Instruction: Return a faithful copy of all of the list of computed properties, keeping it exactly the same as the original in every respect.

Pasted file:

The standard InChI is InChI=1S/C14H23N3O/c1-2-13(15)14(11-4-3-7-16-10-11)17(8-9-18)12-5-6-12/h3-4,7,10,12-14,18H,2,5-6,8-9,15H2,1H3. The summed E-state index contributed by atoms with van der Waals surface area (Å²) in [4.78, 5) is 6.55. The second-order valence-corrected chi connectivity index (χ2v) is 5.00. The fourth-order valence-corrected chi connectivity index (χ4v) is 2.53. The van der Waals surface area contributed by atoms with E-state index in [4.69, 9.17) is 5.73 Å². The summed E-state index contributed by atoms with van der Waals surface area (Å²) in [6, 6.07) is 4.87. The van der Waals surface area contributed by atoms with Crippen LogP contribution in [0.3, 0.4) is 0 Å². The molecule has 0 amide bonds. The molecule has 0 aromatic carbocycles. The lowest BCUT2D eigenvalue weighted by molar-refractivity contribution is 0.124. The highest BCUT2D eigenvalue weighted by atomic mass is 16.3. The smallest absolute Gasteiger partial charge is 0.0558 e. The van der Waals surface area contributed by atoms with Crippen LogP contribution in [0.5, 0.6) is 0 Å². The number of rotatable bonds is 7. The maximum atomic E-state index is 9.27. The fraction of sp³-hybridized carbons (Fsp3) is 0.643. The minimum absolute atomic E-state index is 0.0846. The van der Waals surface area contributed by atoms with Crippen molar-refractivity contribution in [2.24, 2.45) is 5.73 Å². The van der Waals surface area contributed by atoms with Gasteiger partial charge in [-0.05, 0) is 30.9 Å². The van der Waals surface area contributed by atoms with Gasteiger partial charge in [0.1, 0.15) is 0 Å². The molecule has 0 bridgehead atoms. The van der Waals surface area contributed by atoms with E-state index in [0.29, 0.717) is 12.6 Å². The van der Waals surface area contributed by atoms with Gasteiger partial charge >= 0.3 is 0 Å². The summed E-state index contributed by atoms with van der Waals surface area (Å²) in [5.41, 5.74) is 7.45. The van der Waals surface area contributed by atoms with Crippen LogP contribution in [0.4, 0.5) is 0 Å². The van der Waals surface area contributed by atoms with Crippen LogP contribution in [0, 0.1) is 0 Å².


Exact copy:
The standard InChI is InChI=1S/C14H23N3O/c1-2-13(15)14(11-4-3-7-16-10-11)17(8-9-18)12-5-6-12/h3-4,7,10,12-14,18H,2,5-6,8-9,15H2,1H3. The summed E-state index contributed by atoms with van der Waals surface area (Å²) in [4.78, 5) is 6.55. The second-order valence-corrected chi connectivity index (χ2v) is 5.00. The fourth-order valence-corrected chi connectivity index (χ4v) is 2.53. The van der Waals surface area contributed by atoms with E-state index in [4.69, 9.17) is 5.73 Å². The summed E-state index contributed by atoms with van der Waals surface area (Å²) in [6, 6.07) is 4.87. The van der Waals surface area contributed by atoms with Crippen LogP contribution in [0.3, 0.4) is 0 Å². The molecule has 0 amide bonds. The molecule has 0 aromatic carbocycles. The lowest BCUT2D eigenvalue weighted by molar-refractivity contribution is 0.124. The highest BCUT2D eigenvalue weighted by atomic mass is 16.3. The smallest absolute Gasteiger partial charge is 0.0558 e. The van der Waals surface area contributed by atoms with Crippen LogP contribution in [0.5, 0.6) is 0 Å². The number of rotatable bonds is 7. The maximum atomic E-state index is 9.27. The fraction of sp³-hybridized carbons (Fsp3) is 0.643. The minimum absolute atomic E-state index is 0.0846. The van der Waals surface area contributed by atoms with Crippen molar-refractivity contribution in [2.24, 2.45) is 5.73 Å². The van der Waals surface area contributed by atoms with Gasteiger partial charge in [-0.05, 0) is 30.9 Å². The van der Waals surface area contributed by atoms with Gasteiger partial charge in [0.1, 0.15) is 0 Å². The molecule has 0 bridgehead atoms. The van der Waals surface area contributed by atoms with E-state index in [0.29, 0.717) is 12.6 Å². The van der Waals surface area contributed by atoms with Gasteiger partial charge >= 0.3 is 0 Å². The summed E-state index contributed by atoms with van der Waals surface area (Å²) in [5.41, 5.74) is 7.45. The van der Waals surface area contributed by atoms with Crippen LogP contribution in [0.4, 0.5) is 0 Å². The van der Waals surface area contributed by atoms with Crippen LogP contribution in [0, 0.1) is 0 Å².